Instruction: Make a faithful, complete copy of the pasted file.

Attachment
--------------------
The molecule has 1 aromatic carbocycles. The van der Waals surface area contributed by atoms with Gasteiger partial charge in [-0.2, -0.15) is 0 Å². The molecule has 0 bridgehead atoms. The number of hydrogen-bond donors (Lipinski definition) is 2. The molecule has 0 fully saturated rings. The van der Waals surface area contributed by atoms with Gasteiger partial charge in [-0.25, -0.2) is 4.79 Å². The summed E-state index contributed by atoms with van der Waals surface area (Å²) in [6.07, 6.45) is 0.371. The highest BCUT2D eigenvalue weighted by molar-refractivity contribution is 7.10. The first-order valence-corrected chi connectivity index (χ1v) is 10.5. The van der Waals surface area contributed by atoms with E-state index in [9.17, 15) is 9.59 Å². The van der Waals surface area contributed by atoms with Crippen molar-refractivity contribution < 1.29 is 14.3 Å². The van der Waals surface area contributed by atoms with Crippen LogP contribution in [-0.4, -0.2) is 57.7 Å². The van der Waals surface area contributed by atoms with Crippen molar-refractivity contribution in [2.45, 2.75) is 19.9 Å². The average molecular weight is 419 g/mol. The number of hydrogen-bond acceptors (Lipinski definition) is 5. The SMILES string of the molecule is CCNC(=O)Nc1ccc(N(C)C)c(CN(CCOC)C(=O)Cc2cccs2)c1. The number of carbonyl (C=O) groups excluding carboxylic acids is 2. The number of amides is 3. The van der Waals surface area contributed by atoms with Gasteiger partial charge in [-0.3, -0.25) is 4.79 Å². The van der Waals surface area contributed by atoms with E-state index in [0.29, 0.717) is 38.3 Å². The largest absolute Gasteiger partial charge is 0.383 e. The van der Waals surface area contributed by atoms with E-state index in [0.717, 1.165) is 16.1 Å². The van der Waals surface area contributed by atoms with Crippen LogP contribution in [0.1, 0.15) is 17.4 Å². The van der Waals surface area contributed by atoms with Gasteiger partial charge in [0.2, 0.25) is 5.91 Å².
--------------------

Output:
The molecule has 1 aromatic carbocycles. The van der Waals surface area contributed by atoms with Gasteiger partial charge in [-0.2, -0.15) is 0 Å². The molecule has 0 bridgehead atoms. The number of hydrogen-bond donors (Lipinski definition) is 2. The molecule has 0 fully saturated rings. The van der Waals surface area contributed by atoms with Gasteiger partial charge in [-0.25, -0.2) is 4.79 Å². The summed E-state index contributed by atoms with van der Waals surface area (Å²) in [6.07, 6.45) is 0.371. The highest BCUT2D eigenvalue weighted by molar-refractivity contribution is 7.10. The first-order valence-corrected chi connectivity index (χ1v) is 10.5. The van der Waals surface area contributed by atoms with E-state index in [9.17, 15) is 9.59 Å². The van der Waals surface area contributed by atoms with Crippen molar-refractivity contribution < 1.29 is 14.3 Å². The van der Waals surface area contributed by atoms with Crippen LogP contribution in [-0.4, -0.2) is 57.7 Å². The van der Waals surface area contributed by atoms with Crippen molar-refractivity contribution in [2.45, 2.75) is 19.9 Å². The average molecular weight is 419 g/mol. The number of hydrogen-bond acceptors (Lipinski definition) is 5. The SMILES string of the molecule is CCNC(=O)Nc1ccc(N(C)C)c(CN(CCOC)C(=O)Cc2cccs2)c1. The number of carbonyl (C=O) groups excluding carboxylic acids is 2. The number of amides is 3. The van der Waals surface area contributed by atoms with Gasteiger partial charge in [-0.3, -0.25) is 4.79 Å². The van der Waals surface area contributed by atoms with E-state index in [0.29, 0.717) is 38.3 Å². The largest absolute Gasteiger partial charge is 0.383 e. The van der Waals surface area contributed by atoms with E-state index in [0.717, 1.165) is 16.1 Å². The van der Waals surface area contributed by atoms with Crippen LogP contribution in [0.1, 0.15) is 17.4 Å². The van der Waals surface area contributed by atoms with Gasteiger partial charge in [0.2, 0.25) is 5.91 Å².